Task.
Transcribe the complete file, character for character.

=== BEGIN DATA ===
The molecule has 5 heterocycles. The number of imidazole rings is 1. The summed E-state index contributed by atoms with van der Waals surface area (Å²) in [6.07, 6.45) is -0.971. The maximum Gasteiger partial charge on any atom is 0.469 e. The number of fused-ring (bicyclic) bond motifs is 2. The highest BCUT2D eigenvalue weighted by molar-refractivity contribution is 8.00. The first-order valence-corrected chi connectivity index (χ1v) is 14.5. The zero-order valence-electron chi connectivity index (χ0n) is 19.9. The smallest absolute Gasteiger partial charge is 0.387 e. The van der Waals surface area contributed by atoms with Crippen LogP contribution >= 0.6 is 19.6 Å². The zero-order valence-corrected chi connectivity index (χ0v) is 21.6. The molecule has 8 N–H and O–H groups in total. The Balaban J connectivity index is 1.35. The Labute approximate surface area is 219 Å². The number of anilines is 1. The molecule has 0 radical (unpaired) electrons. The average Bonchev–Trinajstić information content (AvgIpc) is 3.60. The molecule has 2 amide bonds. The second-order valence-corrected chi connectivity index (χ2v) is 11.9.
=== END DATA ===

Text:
The molecule has 5 heterocycles. The number of imidazole rings is 1. The summed E-state index contributed by atoms with van der Waals surface area (Å²) in [6.07, 6.45) is -0.971. The maximum Gasteiger partial charge on any atom is 0.469 e. The number of fused-ring (bicyclic) bond motifs is 2. The highest BCUT2D eigenvalue weighted by molar-refractivity contribution is 8.00. The first-order valence-corrected chi connectivity index (χ1v) is 14.5. The zero-order valence-electron chi connectivity index (χ0n) is 19.9. The smallest absolute Gasteiger partial charge is 0.387 e. The van der Waals surface area contributed by atoms with Crippen LogP contribution >= 0.6 is 19.6 Å². The zero-order valence-corrected chi connectivity index (χ0v) is 21.6. The molecule has 8 N–H and O–H groups in total. The Balaban J connectivity index is 1.35. The Labute approximate surface area is 219 Å². The number of anilines is 1. The molecule has 0 radical (unpaired) electrons. The average Bonchev–Trinajstić information content (AvgIpc) is 3.60. The molecule has 2 amide bonds. The second-order valence-corrected chi connectivity index (χ2v) is 11.9.